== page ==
To calibrate, open a single grayscale image using the 'File|Open' menu selection. After opening the file, select 'Pre Process'|'Calibrate WorldView2 Band'. A data input form will be displayed. Insert the calibration coefficients for the band you are calibrating into the text boxes on the data input form. You can use the default scale factor, or input one of your own. The optimum scale factor can be computed as:
Scale Factor = SUM(absScaleFactor)/SUM(effectiveBandwidth)
SUM(absScaleFactor)= (absCalFactor1 + absCalFactor2 + absCalFactor3)
SUM(effectiveBandwidth = (effectiveBandwidth1 + effectiveBandwidth2 + effectiveBandwidth3)
After calibrating the band and panchromatic images using the default scale factor of '4', I saved them to disk. I then applied a proportional histogram stretch to each of the bands in turn and saved them again. (Note: it is not necessary to stretch the panchromatic band as it will be automatically histogram matched during the pan sharpening operation.)
Histogram operations are an art and science onto themselves, and the subject merits another entire article. Histogram operations can improve satellite image quality significantly, but they can also render them into an unusable mess. I used a proprietary PANCROMA algorithm that stretches the pixel classes at the edges more than those closer to the mean. You may find other algorithms that work equally well or better.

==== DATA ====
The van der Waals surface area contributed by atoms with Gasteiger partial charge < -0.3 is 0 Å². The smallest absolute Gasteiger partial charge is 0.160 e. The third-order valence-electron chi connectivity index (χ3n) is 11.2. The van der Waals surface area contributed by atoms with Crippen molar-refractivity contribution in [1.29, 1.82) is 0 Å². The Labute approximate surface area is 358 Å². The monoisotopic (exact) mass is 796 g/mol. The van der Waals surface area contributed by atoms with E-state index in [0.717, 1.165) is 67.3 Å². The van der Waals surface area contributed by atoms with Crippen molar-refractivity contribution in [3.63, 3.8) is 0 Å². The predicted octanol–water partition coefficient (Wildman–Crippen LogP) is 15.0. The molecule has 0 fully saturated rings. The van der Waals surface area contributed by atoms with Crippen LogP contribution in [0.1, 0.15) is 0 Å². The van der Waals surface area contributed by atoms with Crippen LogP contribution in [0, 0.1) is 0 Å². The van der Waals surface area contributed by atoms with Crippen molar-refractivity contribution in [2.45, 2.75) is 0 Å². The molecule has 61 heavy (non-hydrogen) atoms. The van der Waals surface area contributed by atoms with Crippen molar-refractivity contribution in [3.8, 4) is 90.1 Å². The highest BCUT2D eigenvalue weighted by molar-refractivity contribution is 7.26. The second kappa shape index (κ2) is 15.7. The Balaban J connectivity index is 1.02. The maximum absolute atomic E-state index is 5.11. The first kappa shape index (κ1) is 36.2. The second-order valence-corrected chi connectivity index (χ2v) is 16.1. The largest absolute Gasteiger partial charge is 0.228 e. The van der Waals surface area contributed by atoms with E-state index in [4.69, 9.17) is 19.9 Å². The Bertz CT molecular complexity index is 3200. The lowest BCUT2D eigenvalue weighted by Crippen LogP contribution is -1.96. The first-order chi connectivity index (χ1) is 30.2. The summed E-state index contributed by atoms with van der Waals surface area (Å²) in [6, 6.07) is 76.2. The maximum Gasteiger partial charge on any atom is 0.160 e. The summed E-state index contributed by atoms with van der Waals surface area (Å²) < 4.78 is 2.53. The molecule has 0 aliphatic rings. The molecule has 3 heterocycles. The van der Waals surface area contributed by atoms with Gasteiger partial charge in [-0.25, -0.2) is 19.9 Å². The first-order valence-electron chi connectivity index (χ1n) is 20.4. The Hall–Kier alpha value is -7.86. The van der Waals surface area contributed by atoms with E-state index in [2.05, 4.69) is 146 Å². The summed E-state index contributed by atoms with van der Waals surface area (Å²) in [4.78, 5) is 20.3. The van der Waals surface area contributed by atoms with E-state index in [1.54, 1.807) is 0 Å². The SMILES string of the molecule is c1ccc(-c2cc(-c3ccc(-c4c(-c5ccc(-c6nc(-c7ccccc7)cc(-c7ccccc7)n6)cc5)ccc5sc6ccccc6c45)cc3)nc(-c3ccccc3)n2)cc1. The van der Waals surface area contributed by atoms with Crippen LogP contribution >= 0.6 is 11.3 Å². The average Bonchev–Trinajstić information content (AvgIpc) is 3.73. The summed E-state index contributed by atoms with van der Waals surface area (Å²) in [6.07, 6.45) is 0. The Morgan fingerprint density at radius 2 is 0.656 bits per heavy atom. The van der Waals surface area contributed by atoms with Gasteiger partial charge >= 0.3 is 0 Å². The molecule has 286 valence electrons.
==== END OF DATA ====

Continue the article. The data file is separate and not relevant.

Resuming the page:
I then selected 'Close Graphic Window and Reset' and then reloaded the processed subset bands 1, 2 and 3 (blue, green and red). I created an RGB composite image, using a bit of haze reduction and contrast enhancement. The result is the second image on the right. The resulting image is much better with much more realistic colors.
You can now try pan sharpening the image. Select 'Close Graphic Window and Reset' and then open subset bands 1, 2, 3 (blue, green and red) and then the panchromatic subset band 4. Now choose 'Pan Sharpeneing'|'HSI Transform'|'Standard Four File'. A data entry box will appear. I selected 100 iterations for the HSI Interpolation Factor and clicked 'OK'. After a moment the pan sharpened image appeared. If you run this yourself you will see the histogram data box appear during the run. PANCROMA automatically matches the histogram of the panchromatic band to the computed intensity band as its default condition. The resulting image appears to the right.
My first pan sharpening attempt had a lack of absolute registration among my expanded hue, saturation and panchromatic images. I remedied this by shifting the hue and saturation images two pixels to the south. In order to do this, I checked the 'Array Offsets' check box on the Image Processing Data Input Form and then selected the number of pixels to index from the drop down selections. Positive numbers shift the image south and west for row and column adjustment and vice-versa for negative numbers. I entered '2' in the 'Row' box and left the columns alone. This brought the images into reasonable alignment.